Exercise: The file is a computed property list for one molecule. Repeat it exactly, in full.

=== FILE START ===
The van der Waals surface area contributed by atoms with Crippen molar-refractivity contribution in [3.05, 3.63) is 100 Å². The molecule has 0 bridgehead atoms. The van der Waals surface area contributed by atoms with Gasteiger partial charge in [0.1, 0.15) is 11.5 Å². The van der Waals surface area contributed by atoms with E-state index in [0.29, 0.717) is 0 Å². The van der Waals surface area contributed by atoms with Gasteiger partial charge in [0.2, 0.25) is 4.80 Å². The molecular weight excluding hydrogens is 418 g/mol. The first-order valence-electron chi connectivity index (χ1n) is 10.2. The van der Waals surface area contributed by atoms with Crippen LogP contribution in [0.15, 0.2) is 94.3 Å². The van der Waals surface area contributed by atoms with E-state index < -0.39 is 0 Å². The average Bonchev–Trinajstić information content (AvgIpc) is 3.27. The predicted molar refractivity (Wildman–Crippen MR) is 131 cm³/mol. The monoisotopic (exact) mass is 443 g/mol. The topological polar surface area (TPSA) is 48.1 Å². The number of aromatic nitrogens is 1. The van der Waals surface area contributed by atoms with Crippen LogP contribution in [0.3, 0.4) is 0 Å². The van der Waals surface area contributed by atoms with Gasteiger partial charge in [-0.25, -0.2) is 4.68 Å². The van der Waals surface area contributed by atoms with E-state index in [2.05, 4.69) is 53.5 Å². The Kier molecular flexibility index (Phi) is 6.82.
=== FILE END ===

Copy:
The van der Waals surface area contributed by atoms with Crippen molar-refractivity contribution in [3.05, 3.63) is 100 Å². The molecule has 0 bridgehead atoms. The van der Waals surface area contributed by atoms with Gasteiger partial charge in [0.1, 0.15) is 11.5 Å². The van der Waals surface area contributed by atoms with E-state index in [0.29, 0.717) is 0 Å². The van der Waals surface area contributed by atoms with Gasteiger partial charge in [0.2, 0.25) is 4.80 Å². The molecular weight excluding hydrogens is 418 g/mol. The first-order valence-electron chi connectivity index (χ1n) is 10.2. The van der Waals surface area contributed by atoms with Crippen LogP contribution in [0.15, 0.2) is 94.3 Å². The van der Waals surface area contributed by atoms with E-state index < -0.39 is 0 Å². The average Bonchev–Trinajstić information content (AvgIpc) is 3.27. The predicted molar refractivity (Wildman–Crippen MR) is 131 cm³/mol. The monoisotopic (exact) mass is 443 g/mol. The topological polar surface area (TPSA) is 48.1 Å². The number of aromatic nitrogens is 1. The van der Waals surface area contributed by atoms with Crippen LogP contribution in [0.3, 0.4) is 0 Å². The van der Waals surface area contributed by atoms with Gasteiger partial charge in [-0.25, -0.2) is 4.68 Å². The van der Waals surface area contributed by atoms with E-state index in [2.05, 4.69) is 53.5 Å². The Kier molecular flexibility index (Phi) is 6.82.